Transportation is the largest source of planet-warming greenhouse gases in the United States today and the bulk of those emissions come from driving in our cities and suburbs.
The map below shows a year’s worth of CO2 from passenger and freight traffic on every road in the Philadelphia Region.
Emissions from driving in the Philadelphia metro area grew faster than population between 1990 and 2017, which means emissions per person have increased.
These findings come from a New York Times analysis of new data released through Boston University’s Database of Road Transportation Emissions. The database provides the most detailed estimates available of local on-road CO2 over the past three decades. The map above shows emissions in 2017.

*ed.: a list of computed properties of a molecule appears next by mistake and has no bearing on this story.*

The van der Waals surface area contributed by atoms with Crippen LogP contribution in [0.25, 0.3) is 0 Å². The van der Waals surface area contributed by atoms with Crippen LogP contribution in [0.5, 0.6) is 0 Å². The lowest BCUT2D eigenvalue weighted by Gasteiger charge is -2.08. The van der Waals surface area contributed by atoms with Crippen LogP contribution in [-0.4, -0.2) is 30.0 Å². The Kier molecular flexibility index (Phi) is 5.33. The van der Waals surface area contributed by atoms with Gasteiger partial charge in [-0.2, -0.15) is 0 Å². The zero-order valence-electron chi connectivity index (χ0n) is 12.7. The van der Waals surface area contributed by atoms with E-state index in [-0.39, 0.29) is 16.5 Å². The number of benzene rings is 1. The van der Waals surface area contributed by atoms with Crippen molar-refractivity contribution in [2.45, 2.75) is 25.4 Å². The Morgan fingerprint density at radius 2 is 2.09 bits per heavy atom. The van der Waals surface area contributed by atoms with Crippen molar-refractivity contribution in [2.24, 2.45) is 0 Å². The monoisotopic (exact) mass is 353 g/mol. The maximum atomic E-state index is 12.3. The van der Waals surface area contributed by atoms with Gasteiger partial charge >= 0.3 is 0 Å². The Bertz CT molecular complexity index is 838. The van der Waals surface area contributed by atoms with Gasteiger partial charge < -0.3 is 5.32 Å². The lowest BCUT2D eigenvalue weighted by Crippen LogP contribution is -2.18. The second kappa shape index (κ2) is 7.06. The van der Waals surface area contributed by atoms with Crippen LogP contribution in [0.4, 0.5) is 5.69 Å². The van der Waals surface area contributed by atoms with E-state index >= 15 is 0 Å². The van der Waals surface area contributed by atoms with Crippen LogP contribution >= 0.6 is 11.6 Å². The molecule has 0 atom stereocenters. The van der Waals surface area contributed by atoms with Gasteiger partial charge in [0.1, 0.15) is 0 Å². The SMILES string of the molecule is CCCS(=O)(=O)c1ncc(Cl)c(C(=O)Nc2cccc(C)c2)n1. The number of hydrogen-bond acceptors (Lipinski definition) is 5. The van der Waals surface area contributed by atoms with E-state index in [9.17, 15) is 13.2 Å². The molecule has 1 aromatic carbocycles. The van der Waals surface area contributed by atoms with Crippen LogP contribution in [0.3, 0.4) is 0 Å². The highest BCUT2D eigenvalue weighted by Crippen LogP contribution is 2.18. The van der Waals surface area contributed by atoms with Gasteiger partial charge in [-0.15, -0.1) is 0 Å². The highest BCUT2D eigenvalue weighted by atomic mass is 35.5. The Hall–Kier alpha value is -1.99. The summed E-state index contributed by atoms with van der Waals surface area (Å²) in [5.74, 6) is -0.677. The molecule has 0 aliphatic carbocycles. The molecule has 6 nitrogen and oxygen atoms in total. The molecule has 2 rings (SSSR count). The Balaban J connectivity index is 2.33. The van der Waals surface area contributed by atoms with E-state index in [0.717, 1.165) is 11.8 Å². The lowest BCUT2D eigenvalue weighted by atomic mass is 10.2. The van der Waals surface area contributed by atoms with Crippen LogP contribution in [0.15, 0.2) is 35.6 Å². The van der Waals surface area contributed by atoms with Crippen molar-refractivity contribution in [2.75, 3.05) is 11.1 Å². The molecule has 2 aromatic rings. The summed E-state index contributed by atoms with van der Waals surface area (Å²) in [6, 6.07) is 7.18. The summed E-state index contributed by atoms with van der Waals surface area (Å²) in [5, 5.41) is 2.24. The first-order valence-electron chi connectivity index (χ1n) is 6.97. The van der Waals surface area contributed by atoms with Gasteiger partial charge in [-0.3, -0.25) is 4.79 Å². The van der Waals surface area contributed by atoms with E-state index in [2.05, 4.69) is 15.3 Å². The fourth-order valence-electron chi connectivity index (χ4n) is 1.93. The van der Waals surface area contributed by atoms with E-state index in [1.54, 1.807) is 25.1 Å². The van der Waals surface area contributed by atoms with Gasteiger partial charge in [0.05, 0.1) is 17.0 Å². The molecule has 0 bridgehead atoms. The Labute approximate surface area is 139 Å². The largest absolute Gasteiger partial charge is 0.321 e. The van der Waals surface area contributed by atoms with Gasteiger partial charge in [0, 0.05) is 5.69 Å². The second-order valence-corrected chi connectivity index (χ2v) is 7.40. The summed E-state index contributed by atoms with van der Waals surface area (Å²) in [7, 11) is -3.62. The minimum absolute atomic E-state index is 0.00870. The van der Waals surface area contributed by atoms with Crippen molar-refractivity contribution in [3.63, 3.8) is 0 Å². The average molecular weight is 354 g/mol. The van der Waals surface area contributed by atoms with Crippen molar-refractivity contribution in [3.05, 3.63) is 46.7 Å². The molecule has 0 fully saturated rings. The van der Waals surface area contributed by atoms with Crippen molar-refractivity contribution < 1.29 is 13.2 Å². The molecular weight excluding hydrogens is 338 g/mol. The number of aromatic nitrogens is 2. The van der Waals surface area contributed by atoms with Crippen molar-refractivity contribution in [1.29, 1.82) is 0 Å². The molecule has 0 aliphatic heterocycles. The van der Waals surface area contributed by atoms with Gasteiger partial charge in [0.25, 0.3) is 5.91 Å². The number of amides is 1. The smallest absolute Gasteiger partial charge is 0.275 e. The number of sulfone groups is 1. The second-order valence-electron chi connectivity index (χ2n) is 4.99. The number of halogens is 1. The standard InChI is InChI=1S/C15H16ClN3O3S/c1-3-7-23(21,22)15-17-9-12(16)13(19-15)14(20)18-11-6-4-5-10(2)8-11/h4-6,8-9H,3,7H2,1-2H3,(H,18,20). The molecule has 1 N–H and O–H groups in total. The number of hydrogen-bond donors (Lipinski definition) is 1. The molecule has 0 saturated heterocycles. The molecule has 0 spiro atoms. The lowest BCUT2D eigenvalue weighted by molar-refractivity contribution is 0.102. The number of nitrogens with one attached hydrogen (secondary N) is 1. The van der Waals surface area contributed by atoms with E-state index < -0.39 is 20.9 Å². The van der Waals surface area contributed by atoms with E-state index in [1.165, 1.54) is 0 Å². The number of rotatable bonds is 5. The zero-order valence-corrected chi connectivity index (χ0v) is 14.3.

Even as the United States has reduced carbon dioxide emissions from its electric grid, largely by switching from coal power to less-polluting natural gas, emissions from transportation have remained stubbornly high.
The bulk of those emissions, nearly 60 percent, come from the country’s 250 million passenger cars, S.U.V.s and pickup trucks, according to the Environmental Protection Agency. Freight trucks contribute an additional 23 percent.
Reducing emissions from driving has been a big challenge, said Conor Gately, who led the project mapping CO2 on America’s roads as a postdoctoral researcher at Boston University. Emissions dipped during the recession of the late 2000s, but have been ticking back up since 2013.
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